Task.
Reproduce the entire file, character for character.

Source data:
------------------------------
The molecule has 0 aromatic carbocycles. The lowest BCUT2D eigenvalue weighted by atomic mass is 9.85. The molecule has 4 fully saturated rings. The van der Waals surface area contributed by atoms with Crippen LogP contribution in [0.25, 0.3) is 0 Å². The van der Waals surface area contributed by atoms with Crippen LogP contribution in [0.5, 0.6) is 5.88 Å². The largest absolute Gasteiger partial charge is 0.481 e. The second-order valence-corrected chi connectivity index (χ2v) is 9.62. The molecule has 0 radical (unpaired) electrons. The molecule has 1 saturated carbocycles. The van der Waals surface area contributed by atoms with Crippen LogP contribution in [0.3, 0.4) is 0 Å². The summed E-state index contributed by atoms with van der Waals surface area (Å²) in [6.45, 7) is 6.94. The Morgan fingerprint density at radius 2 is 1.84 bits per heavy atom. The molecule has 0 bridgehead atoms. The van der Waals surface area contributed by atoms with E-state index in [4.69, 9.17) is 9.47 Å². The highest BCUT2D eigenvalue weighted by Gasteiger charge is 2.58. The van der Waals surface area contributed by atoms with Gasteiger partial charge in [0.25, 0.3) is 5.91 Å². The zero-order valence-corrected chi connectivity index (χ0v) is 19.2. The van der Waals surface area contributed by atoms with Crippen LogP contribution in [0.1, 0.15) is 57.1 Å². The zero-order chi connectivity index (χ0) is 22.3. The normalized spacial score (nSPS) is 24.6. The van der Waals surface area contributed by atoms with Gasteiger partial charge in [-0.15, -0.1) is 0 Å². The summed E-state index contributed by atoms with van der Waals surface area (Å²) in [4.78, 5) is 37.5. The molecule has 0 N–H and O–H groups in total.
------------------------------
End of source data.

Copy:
The molecule has 0 aromatic carbocycles. The lowest BCUT2D eigenvalue weighted by atomic mass is 9.85. The molecule has 4 fully saturated rings. The van der Waals surface area contributed by atoms with Crippen LogP contribution in [0.25, 0.3) is 0 Å². The van der Waals surface area contributed by atoms with Crippen LogP contribution in [0.5, 0.6) is 5.88 Å². The largest absolute Gasteiger partial charge is 0.481 e. The second-order valence-corrected chi connectivity index (χ2v) is 9.62. The molecule has 0 radical (unpaired) electrons. The molecule has 1 saturated carbocycles. The van der Waals surface area contributed by atoms with Crippen LogP contribution in [0.3, 0.4) is 0 Å². The summed E-state index contributed by atoms with van der Waals surface area (Å²) in [6.45, 7) is 6.94. The Morgan fingerprint density at radius 2 is 1.84 bits per heavy atom. The molecule has 0 bridgehead atoms. The van der Waals surface area contributed by atoms with E-state index in [4.69, 9.17) is 9.47 Å². The highest BCUT2D eigenvalue weighted by Gasteiger charge is 2.58. The van der Waals surface area contributed by atoms with Gasteiger partial charge in [0.25, 0.3) is 5.91 Å². The zero-order valence-corrected chi connectivity index (χ0v) is 19.2. The van der Waals surface area contributed by atoms with Crippen LogP contribution in [0.1, 0.15) is 57.1 Å². The zero-order chi connectivity index (χ0) is 22.3. The normalized spacial score (nSPS) is 24.6. The van der Waals surface area contributed by atoms with Gasteiger partial charge in [-0.15, -0.1) is 0 Å². The summed E-state index contributed by atoms with van der Waals surface area (Å²) in [4.78, 5) is 37.5. The molecule has 0 N–H and O–H groups in total.